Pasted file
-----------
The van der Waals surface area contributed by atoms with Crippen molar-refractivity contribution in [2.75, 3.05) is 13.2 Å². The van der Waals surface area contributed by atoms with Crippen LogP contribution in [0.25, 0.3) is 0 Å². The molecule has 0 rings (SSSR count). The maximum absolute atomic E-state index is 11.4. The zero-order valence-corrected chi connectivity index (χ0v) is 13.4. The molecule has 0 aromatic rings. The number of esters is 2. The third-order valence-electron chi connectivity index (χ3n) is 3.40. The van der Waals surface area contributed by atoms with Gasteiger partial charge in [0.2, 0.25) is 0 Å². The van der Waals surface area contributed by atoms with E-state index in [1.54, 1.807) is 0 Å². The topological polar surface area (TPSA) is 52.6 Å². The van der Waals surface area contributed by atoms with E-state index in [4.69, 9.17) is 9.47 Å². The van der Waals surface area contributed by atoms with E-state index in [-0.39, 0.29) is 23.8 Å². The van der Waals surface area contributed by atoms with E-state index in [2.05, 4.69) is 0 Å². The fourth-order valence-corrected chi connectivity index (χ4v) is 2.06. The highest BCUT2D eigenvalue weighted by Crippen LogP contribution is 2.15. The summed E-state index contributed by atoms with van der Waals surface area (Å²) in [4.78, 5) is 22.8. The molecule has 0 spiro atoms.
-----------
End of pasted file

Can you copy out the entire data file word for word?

The van der Waals surface area contributed by atoms with Crippen molar-refractivity contribution in [2.75, 3.05) is 13.2 Å². The van der Waals surface area contributed by atoms with Crippen LogP contribution in [0.25, 0.3) is 0 Å². The molecule has 0 rings (SSSR count). The maximum absolute atomic E-state index is 11.4. The zero-order valence-corrected chi connectivity index (χ0v) is 13.4. The molecule has 0 aromatic rings. The number of esters is 2. The third-order valence-electron chi connectivity index (χ3n) is 3.40. The van der Waals surface area contributed by atoms with Gasteiger partial charge in [0.2, 0.25) is 0 Å². The van der Waals surface area contributed by atoms with E-state index in [1.54, 1.807) is 0 Å². The topological polar surface area (TPSA) is 52.6 Å². The van der Waals surface area contributed by atoms with E-state index in [4.69, 9.17) is 9.47 Å². The van der Waals surface area contributed by atoms with E-state index in [-0.39, 0.29) is 23.8 Å². The van der Waals surface area contributed by atoms with E-state index in [2.05, 4.69) is 0 Å². The fourth-order valence-corrected chi connectivity index (χ4v) is 2.06. The highest BCUT2D eigenvalue weighted by Crippen LogP contribution is 2.15. The summed E-state index contributed by atoms with van der Waals surface area (Å²) in [4.78, 5) is 22.8. The molecule has 0 spiro atoms.